Item Type:
Journal Article

Full metadata record

DC FieldValue Language
dc.contributor.authorHarrington, Deirdre M.-
dc.contributor.authorDowd, Kieran P.-
dc.contributor.authorBourke, Alan K.-
dc.contributor.authorDonnelly, Alan E.-
dc.date.accessioned2011-11-17T10:50:37Z-
dc.date.available2011-11-17T10:50:37Z-
dc.date.issued2011-10-28-
dc.identifierhttp://dx.doi.org/10.1186/1479-5868-8-120-
dc.identifier.citationInternational Journal of Behavioral Nutrition and Physical Activity. 2011 Oct 28;8(1):120-
dc.identifier.urihttp://hdl.handle.net/10147/189816-
dc.description.abstractAbstract Background Adolescent females have been highlighted as a particularly sedentary population and the possible negative effects of a sedentary lifestyle are being uncovered. However, much of the past sedentary research is based on self-report or uses indirect methods to quantity sedentary time. Total time spent sedentary and the possible intricate sedentary patterns of adolescent females have not been described using objective and direct measure of body inclination. The objectives of this article are to examine the sedentary levels and patterns of a group of adolescent females using the ActivPAL™ and to highlight possible differences in sedentary levels and patterns across the week and within the school day. A full methodological description of how the data was analyzed is also presented. Methods One hundred and eleven adolescent females, age 15-18 yrs, were recruited from urban and rural areas in the Republic of Ireland. Participants wore an ActivPAL physical activity monitor for a 7.5 day period. The ActivPAL directly reports total time spent sitting/lying every 15 seconds and accumulation (frequency and duration) of sedentary activity was examined using a customized MATLAB ® computer software programme. Results While no significant difference was found in the total time spent sitting/lying over the full 24 hour day between weekday and weekend day (18.8 vs. 18.9 hours; p = .911), significantly more sedentary bouts of 1 to 5 minutes and 21 to 40 minutes in duration were accumulated on weekdays compared to weekend days (p < .001). The mean length of each sedentary bout was also longer (9.8 vs. 8.8 minutes; p < .001). When school hours (9 am-3 pm) and after school hours (4 pm-10 pm) were compared, there was no difference in total time spent sedentary (3.9 hours; p = .796) but the pattern of accumulation of the sedentary time differed. There were a greater number of bouts of > 20 minutes duration during school hours than after school hours (4.7 vs. 3.5 bouts; p < .001) while after school time consisted of shorter bouts < 20 minutes. Conclusions School is highlighted as a particularly sedentary setting for adolescent females. Interventions to decrease sedentary time at school and the use of wearable devices which distinguish posture should be encouraged when examining sedentary patterns and behaviors in this population.-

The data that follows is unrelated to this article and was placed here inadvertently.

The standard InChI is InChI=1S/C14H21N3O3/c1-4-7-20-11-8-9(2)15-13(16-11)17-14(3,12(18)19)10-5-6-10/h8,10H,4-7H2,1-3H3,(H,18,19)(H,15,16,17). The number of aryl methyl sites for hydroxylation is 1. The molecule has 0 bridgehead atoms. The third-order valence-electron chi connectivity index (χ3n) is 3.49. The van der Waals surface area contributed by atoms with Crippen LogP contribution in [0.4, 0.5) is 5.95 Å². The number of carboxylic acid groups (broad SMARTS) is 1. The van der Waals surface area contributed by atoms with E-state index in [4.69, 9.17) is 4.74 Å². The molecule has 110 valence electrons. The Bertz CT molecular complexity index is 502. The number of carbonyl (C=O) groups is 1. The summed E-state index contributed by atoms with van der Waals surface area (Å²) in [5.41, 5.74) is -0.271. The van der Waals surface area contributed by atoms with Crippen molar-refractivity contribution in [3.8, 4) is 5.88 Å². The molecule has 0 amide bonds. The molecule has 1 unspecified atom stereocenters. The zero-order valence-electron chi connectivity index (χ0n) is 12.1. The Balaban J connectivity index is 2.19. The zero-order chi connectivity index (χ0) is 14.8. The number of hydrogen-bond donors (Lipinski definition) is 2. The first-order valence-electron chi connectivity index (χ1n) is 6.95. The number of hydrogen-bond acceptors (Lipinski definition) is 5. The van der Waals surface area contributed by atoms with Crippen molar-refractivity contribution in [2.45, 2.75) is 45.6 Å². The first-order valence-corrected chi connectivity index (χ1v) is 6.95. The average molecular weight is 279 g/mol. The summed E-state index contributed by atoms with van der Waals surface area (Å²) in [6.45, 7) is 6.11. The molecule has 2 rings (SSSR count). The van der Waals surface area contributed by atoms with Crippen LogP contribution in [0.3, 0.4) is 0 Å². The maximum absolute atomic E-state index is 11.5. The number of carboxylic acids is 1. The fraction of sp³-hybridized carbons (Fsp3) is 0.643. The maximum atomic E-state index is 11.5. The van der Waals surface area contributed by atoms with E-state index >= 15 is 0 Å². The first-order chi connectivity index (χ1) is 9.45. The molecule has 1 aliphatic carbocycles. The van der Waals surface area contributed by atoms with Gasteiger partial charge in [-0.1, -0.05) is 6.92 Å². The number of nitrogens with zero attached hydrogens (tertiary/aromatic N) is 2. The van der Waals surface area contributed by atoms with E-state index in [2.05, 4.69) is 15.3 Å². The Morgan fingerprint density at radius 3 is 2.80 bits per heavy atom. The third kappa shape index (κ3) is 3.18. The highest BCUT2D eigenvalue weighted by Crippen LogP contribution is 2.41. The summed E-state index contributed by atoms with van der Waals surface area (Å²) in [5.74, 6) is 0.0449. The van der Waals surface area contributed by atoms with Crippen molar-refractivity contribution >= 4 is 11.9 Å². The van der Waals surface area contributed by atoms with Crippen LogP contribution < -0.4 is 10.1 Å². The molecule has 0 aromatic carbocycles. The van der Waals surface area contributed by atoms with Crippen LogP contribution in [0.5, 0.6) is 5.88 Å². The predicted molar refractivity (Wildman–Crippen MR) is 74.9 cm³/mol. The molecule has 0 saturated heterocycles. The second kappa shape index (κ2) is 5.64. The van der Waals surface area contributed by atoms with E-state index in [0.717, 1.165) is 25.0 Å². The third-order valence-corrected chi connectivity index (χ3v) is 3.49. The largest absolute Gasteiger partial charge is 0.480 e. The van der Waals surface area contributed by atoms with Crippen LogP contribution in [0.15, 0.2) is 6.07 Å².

dc.titleCross-Sectional Analysis of Levels and Patterns of Objectively Measured Sedentary Time in Adolescent Females-
dc.typeJournal Article-
dc.language.rfc3066en-
dc.rights.holderHarrington et al.; licensee BioMed Central Ltd.-
dc.description.statusPeer Reviewed-
dc.date.updated2011-11-16T16:05:19Z-
All Items in Lenus, The Irish Health Repository are protected by copyright, with all rights reserved, unless otherwise indicated.